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Appointments lure elected members of school board

Not all the candidates had endorsed filling the panel with individuals picked by the governor

By Nelson Daranciang

LAST UPDATED: 2:31 a.m. HST, Nov 5, 2010

Some of the people elected Tuesday to the state Board of Education would like to be selected to the board when it becomes an appointed body.

Pamela Young, 54, a city accountant (not the television news anchorwoman), was the top vote-getter for an at-large seat. She had hoped voters would reject the proposed constitutional amendment for an appointed board.

"It looks like the voters have spoken. I can live with that," Young said.

She said she would probably want to be appointed.

Voters approved a constitutional amendment to change the school board from an elected to an appointed body -- 57.4 percent "yes" to 42.6 percent "no."

State lawmakers will still need to approve enabling legislation for an appointed board before the governor can appoint anyone.

The other two candidates to win at-large seats are incumbent Kim Coco Iwamoto, 42, a pro-bono civil rights attorney and affordable-housing property manager, and former board member Randall M.L. Yee, 51, an attorney who serves on the Charter School Review Panel.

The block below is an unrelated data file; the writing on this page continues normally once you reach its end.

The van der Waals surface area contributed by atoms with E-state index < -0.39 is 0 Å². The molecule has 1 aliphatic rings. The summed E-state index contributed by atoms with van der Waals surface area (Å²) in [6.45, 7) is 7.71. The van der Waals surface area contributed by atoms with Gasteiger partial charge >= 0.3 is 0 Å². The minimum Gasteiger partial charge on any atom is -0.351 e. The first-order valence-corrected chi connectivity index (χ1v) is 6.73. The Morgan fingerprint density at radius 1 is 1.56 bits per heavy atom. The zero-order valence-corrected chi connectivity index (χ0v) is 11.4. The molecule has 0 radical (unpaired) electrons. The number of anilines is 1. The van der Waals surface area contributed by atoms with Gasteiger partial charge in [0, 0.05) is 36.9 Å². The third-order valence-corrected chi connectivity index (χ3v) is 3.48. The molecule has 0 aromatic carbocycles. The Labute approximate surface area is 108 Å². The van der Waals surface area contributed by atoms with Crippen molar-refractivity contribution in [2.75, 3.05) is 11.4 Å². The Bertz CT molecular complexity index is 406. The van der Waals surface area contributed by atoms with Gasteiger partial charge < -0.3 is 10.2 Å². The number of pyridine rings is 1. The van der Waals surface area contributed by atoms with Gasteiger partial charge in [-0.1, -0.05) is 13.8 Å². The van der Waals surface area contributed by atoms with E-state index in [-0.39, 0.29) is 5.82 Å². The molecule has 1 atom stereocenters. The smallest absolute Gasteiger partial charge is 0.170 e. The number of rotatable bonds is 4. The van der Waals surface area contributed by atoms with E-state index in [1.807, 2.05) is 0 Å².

Iwamoto said she too would like to be considered for an appointment, "if the governor-elect has been impressed with my student-focus service on the BOE" and with the overwhelming support she got from voters. She did not take a position on an elected versus appointed school board before Tuesday's election.

Yee could not be reached for comment.

Windward Oahu seat winner John R. Penebacker said he did not take a position on an elected versus appointed board because nobody asked him.

"I never even thought about it," Penebacker said.

But now that the voters have spoken, he said he would like to serve on an appointed board.

Penebacker, 64, a former University of Hawaii basketball player, has been on the school board since 2006. He was previously on the board from 1980 to 1988.

Leeward Oahu seat winner Maralyn A. Kurshals felt strongly that the board should remain an elected body. But since the voters felt otherwise, "I'd love to be appointed. I don't want to stop here. We still need people who are committed."

Kurshals, 61, is a quality assurance specialist at Leeward Family Guidance Center.

Leona Rocha-Wilson, 73, an entrepreneur and longtime education advocate, won the Maui seat. She could not be reached for comment.

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